Tenant FAQ

  • Q: What is the process for renting a home?
    There is a 3 step process that you need to follow to make sure you qualify for the home. These steps can be found in the Rental Steps link.
  • Q: What is a Pre-Lease?
    In our area, leases typically run from August 1st until the end of July of the following year. Homes that will be coming available in July are marketed beginning in February of that year. This is called a pre-lease, because you are signing a lease to move in on August 1st (which could be months later), and not right away.
  • Q: Why can’t I find something to rent!?
    Reference the question above. If you are out of the normal cycle, it is going to be difficult to find something. There is not as much availability until it is determined what homes are going to be available next year. When that is determined, those homes are listed for rent...usually beginning around February 1st.
  • Q: How do I reserve a home?
    Once you have found a home where you want to live, you will need to sign a lease and pay a non-refundable reservation fee equal to one month’s rent. The reservation fee is converted to one month of rent after you move in. If you move in on a day other than the 1st, the ? next ? month’s rent will be prorated. The fee is non-refundable, because we will now take the home off the market and hold it specifically for you. The nonrefundable reservation fee is NOT a security deposit. The security deposit is not collected until the day of move-in after we complete the move-in inspection.
  • Q: What is a tenant portal?
    Your tenant portal in online access through our website to important documents and information regarding your tenancy. For example, your lease and move-in inspection will be posted there for easy access 24/7 wherever you have internet access. You can also pay your rent online through your tenant portal and request repairs. To login to your tenant portal, simply go to the home page of our website and in the upper right hand corner click on “Resident Login”. You will be prompted to enter your email address and password to enter.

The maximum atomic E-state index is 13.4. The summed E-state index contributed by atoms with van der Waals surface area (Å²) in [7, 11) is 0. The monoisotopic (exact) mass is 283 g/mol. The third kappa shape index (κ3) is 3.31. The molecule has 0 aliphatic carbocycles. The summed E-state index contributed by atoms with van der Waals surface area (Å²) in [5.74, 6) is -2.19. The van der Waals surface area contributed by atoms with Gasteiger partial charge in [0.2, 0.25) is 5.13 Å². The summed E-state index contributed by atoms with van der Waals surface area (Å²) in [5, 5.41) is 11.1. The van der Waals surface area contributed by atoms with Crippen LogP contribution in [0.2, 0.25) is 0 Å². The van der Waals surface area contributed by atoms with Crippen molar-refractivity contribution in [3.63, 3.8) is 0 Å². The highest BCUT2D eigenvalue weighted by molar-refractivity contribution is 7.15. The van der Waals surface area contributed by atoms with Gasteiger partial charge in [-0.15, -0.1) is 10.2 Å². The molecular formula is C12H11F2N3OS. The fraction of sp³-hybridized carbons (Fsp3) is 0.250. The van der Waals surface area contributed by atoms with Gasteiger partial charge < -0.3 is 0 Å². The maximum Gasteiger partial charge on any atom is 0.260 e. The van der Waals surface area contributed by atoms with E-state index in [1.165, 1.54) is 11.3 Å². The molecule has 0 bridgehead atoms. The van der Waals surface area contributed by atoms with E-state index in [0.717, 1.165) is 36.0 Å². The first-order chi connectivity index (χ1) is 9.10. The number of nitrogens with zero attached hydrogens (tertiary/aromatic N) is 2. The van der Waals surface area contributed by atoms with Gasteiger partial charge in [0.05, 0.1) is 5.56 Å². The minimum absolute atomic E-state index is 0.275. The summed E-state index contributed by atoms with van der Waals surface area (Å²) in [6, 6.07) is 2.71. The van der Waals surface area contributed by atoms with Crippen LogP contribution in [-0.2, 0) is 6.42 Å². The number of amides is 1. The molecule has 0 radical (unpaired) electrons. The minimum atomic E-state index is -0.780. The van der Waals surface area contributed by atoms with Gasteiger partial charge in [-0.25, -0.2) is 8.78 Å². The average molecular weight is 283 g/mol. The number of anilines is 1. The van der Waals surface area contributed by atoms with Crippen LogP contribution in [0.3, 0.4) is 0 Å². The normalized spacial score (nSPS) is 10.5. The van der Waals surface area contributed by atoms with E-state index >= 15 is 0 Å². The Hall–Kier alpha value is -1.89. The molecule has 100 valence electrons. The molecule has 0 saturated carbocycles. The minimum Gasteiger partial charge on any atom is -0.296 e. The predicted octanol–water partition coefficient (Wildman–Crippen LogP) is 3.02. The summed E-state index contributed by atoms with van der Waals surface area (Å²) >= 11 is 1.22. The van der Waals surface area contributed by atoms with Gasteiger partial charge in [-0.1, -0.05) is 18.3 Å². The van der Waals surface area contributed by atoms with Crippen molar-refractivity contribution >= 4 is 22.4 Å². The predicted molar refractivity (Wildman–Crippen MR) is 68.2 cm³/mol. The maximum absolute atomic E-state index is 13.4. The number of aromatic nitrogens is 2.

• Q: Do you offer automatic payments?
    Yes! Automatic rent payments are offered as a benefit to our residents who maintain a consistent payment history. Please note that this benefit may be revoked if rent is returned as unpaid (NSF), and future payments might be required to be made by certified funds.
  • Q: Can I get out of my lease early?
    Your lease will tell you what options are available to you. In most cases, getting out of a lease early is ? not ? possible. This is also known as “breaking a lease.” Bear in mind that a lease is a legal document that creates in writing an agreement between two parties. One party (the landlord) agrees to let the other party (the tenant) utilize a property as their home. In exchange for doing so, the tenant agrees to pay rent for a specified period of time. The amount of rent as well as the duration of the lease is dictated by the market. If the tenant breaks a lease at some point in the rental cycle other than the normal beginning or ending times, it is difficult, if not impossible, for the landlord to find a replacement. It is not fair to the landlord to have a property sitting empty because a tenant left early. In return, most landlords will also agree that they will not tell the tenant that they must leave early. Both parties rely on these mutual promises, and there are serious ramifications for breaking a lease for either party.
  • Q: What happens if I break my lease?
    You are still responsible for meeting the obligations of your lease even if you leave the property. You can be taken to court (sued) for the balance of the lease, a judgment can be made against you, your wages can be garnished, and an entry can be made on your credit report. These items can impact you dramatically and affect your ability to get a job, obtain credit, buy a car, rent again, or even buy a home in the future.
  • Q: Why do I need Tenant Insurance?